Why community clinics are so important for Australia’s pregnant migrant women

Excerpt from SBS News
Accessed on 12/02/2020
Article by Amelia Dunn

‘Language and cultural barriers

Language and cultural barriers, as well as a lack of accessibility, are some of the reasons migrant and refugee women are less likely to visit hospitals.

Multicultural Centre for Women’s Health CEO, Dr Adele Murdolo told SBS News it often means they miss out on receiving important check-ups at key stages of the pregnancy.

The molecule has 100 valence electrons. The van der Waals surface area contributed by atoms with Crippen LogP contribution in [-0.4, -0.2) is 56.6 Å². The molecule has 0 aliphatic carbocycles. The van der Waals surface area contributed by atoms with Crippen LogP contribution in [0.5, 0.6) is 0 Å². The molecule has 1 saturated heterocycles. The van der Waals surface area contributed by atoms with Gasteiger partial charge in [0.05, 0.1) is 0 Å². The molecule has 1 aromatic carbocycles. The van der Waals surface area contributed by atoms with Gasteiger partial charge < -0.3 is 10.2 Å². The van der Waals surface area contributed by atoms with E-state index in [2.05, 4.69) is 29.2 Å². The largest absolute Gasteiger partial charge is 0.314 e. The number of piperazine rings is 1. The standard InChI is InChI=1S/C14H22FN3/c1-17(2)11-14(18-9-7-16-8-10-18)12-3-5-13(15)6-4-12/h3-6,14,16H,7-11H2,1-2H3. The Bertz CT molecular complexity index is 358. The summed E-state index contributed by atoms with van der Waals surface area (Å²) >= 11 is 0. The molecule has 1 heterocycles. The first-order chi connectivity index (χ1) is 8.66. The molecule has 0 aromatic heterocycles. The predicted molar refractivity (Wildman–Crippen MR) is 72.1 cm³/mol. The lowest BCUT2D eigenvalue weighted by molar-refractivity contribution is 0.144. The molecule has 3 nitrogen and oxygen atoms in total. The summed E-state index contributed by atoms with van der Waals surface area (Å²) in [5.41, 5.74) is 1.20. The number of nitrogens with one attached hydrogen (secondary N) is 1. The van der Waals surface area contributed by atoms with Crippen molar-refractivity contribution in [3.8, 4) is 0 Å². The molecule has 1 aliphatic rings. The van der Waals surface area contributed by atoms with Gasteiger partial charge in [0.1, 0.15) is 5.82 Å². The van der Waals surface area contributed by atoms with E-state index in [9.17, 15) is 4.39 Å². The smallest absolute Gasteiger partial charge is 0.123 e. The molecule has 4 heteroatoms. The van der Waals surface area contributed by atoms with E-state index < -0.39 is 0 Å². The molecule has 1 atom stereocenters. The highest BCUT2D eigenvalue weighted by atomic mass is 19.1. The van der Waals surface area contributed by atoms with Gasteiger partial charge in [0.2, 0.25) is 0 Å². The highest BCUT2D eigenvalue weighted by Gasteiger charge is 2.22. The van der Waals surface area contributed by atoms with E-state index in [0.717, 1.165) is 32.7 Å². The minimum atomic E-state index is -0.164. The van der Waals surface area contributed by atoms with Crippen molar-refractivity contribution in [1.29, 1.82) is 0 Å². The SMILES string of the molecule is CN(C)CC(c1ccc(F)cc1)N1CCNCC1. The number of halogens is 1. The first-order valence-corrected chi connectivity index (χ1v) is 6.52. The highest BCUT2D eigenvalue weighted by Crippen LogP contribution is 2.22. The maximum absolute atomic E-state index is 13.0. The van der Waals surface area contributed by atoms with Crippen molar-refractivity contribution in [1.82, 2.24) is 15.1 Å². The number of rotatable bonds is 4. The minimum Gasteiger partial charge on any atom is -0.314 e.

“The Australian guidelines say that you should go within your first 10 weeks, not everybody knows that and particularly migrant women may not have access to that kind of information, about why you would go, and where to go. So I think accessibility is a huge issue.”

Dr Murdolo said women from migrant and refugee backgrounds are also more likely to experience complications during pregnancy like gestational diabetes or pre-eclampsia.

Community clinics a ‘winning combination’

She believes having community clinics which can provide a ‘one-stop-shop’ will help improve these outcomes.

“People who speak the language of the women, and are able to go out to where women live or where they work, that’s a really winning combination.”

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